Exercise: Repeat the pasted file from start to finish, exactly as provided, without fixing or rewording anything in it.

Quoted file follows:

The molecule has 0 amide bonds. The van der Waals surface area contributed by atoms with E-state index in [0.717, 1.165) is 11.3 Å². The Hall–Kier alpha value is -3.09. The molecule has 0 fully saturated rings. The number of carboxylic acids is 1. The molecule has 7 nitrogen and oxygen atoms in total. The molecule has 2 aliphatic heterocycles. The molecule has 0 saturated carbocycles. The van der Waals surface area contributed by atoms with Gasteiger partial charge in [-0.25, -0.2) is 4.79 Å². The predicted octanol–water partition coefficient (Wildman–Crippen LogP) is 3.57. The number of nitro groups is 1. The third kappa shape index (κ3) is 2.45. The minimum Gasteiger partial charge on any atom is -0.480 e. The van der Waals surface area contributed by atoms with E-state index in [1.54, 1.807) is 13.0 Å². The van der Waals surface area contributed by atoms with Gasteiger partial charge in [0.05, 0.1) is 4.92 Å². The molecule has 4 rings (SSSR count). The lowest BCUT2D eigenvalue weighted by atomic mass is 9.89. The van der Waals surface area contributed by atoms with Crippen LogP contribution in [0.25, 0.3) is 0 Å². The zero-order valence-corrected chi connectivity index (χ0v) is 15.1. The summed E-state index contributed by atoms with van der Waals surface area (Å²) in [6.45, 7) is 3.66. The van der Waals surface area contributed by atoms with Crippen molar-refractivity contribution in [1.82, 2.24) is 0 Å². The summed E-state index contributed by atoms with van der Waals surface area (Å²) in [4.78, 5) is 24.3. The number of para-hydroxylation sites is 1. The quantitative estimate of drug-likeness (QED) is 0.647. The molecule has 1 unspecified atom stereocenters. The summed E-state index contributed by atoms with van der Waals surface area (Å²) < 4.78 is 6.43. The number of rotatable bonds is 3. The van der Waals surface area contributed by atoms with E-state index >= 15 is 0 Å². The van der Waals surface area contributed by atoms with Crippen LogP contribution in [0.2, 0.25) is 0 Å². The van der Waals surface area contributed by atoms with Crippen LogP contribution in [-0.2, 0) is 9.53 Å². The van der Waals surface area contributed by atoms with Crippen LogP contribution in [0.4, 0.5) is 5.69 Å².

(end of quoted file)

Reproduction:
The molecule has 0 amide bonds. The van der Waals surface area contributed by atoms with E-state index in [0.717, 1.165) is 11.3 Å². The Hall–Kier alpha value is -3.09. The molecule has 0 fully saturated rings. The number of carboxylic acids is 1. The molecule has 7 nitrogen and oxygen atoms in total. The molecule has 2 aliphatic heterocycles. The molecule has 0 saturated carbocycles. The van der Waals surface area contributed by atoms with Gasteiger partial charge in [-0.25, -0.2) is 4.79 Å². The predicted octanol–water partition coefficient (Wildman–Crippen LogP) is 3.57. The number of nitro groups is 1. The third kappa shape index (κ3) is 2.45. The minimum Gasteiger partial charge on any atom is -0.480 e. The van der Waals surface area contributed by atoms with E-state index in [1.54, 1.807) is 13.0 Å². The van der Waals surface area contributed by atoms with Gasteiger partial charge in [0.05, 0.1) is 4.92 Å². The molecule has 4 rings (SSSR count). The lowest BCUT2D eigenvalue weighted by atomic mass is 9.89. The van der Waals surface area contributed by atoms with Crippen LogP contribution in [0.25, 0.3) is 0 Å². The zero-order valence-corrected chi connectivity index (χ0v) is 15.1. The summed E-state index contributed by atoms with van der Waals surface area (Å²) in [6.45, 7) is 3.66. The van der Waals surface area contributed by atoms with Crippen molar-refractivity contribution in [1.82, 2.24) is 0 Å². The summed E-state index contributed by atoms with van der Waals surface area (Å²) in [4.78, 5) is 24.3. The number of para-hydroxylation sites is 1. The quantitative estimate of drug-likeness (QED) is 0.647. The molecule has 1 unspecified atom stereocenters. The summed E-state index contributed by atoms with van der Waals surface area (Å²) < 4.78 is 6.43. The number of rotatable bonds is 3. The van der Waals surface area contributed by atoms with E-state index >= 15 is 0 Å². The van der Waals surface area contributed by atoms with Crippen LogP contribution in [0.2, 0.25) is 0 Å². The van der Waals surface area contributed by atoms with Crippen LogP contribution in [-0.2, 0) is 9.53 Å². The van der Waals surface area contributed by atoms with Crippen LogP contribution in [0.4, 0.5) is 5.69 Å².